Rebecca Hagerman made sure she ate a really good breakfast, packed all of her water and poured coffee into her trusty thermos for the two-hour drive to the site. It was an overcast day and she knew that bad weather predicted for later in the day could change plans quickly. She had prepared for months, taking her pack test and preparing her gear the night before.
While Hagerman normally sits behind a desk in Lansing for her work as a conservation coordinator for The Nature Conservancy’s Michigan program, today her work took her to the Ives Road Fen Preserve near Tecumseh as part of a prescribed burn crew comprised primarily of women.
“I was feeling a little nervous and anxious because I hadn’t burned in several years so this felt like a first burn all over again, but I knew the preserve well, so that helped because that I knew where we were going to be and what the terrain would be like,” she says.
Like Hagerman, Kim Steinberger prepared for months ahead of the actual burn by exercising and passing a pack test, but also on the days prior to the burn with packing and mental preparation. The excitement of a day burning in the field mixed with the pride of contributing to the return of a natural solution to a disturbed, fragile and rare habitat.
“Some people ask me ‘Aren’t you scared or nervous when working on the fireline?'" says Kim Steinberger. “And my usual response is yes. But after a while, you become more comfortable and confident about being around fire.”
Steinberger says many of her family have told her they are proud of her work and are excited to hear her explain about the importance of why TNC conducts burns and what an important land management tool fire is to biodiversity.
Fire has always been a part of the ecosystem in Michigan, especially at places like Ives Road Fen Preserve where rare prairie fen habitat supports species like the Massasauga rattlesnake, which burrows underground during fires. In fact, many plants and animals depend on the recycled nutrients and healthy ecosystems that natural wildfires produce.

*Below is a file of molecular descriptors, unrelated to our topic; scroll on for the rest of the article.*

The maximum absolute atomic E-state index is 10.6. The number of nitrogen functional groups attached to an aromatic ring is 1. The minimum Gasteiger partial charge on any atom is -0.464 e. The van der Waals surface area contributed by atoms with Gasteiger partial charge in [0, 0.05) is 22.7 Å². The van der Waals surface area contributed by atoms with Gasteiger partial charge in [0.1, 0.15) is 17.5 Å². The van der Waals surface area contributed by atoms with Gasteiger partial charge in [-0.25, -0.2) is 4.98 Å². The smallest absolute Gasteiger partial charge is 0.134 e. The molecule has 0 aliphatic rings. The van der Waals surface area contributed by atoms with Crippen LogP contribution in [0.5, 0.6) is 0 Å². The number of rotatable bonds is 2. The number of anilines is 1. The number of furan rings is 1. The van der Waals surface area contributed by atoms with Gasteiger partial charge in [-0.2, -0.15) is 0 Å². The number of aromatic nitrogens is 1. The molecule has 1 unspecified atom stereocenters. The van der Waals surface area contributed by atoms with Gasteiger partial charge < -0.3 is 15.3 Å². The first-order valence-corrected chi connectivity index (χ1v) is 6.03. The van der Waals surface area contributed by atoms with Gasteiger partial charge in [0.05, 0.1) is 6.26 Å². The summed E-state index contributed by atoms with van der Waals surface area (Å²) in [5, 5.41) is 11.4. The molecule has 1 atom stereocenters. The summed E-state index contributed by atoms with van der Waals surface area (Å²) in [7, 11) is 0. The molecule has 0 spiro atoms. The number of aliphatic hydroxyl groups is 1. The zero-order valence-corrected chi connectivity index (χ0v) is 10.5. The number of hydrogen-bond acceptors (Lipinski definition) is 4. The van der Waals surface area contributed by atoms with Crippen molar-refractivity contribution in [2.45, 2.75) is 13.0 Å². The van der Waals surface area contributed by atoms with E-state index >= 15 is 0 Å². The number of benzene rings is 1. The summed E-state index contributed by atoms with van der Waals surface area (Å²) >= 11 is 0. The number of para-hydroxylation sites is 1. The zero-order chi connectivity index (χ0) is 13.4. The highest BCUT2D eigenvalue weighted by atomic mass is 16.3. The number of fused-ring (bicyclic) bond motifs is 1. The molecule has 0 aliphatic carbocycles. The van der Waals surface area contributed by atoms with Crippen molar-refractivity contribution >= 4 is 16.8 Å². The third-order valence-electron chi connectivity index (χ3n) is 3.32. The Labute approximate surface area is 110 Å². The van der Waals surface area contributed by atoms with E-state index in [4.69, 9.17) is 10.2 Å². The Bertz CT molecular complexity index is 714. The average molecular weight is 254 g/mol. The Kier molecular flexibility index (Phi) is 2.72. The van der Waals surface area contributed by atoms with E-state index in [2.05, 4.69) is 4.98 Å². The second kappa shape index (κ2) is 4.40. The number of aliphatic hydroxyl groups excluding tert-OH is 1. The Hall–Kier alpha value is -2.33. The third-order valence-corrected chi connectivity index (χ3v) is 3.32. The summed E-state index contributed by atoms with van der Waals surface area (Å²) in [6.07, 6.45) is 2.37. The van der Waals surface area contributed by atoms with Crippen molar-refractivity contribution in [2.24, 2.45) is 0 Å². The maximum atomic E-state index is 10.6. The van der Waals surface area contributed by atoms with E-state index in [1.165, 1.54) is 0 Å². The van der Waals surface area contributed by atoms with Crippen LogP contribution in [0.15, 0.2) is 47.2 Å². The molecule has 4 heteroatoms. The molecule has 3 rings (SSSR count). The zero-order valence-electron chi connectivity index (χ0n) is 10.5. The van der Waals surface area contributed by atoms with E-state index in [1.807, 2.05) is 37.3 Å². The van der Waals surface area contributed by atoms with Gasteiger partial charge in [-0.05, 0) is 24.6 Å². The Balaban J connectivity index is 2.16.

In a suburban area like Tecumseh, wildfires pose dangers to surrounding neighborhoods. In contrast, a controlled burn with a prescribed fire plan implemented by trained professionals like Steinberger and Hagerman can help nature thrive at a place like Ives.
“I’m always really glad to see more women out in the field participating in stewardship or restoration work,” Steinberger says. “This is a male dominated field and it’s not unusual for me to be the only female when completing field or restoration work.”
Hagerman doesn’t see the work as gender-specific but takes pride in the work regardless of the pronoun after the subject. Still, she says people are often surprised to hear that’s part of her work at TNC.
“I sometimes laugh or shrug it off if people say, ‘that’s awesome’ because not really, it’s just part of my job and what I do,” she says. “I’m always excited to get out into the field and do on-the-ground work because typically I support conservation administratively, but this is what I love to do.”
Steinberger agrees and found the day of the burn and the work fulfilling.
“It was great to have my female colleagues join us that day, especially since I was in a leadership role guiding them before and during the burn,” Steinberger says. “I would love to have more women join us out in the field completing the tough jobs that most think women can’t do.”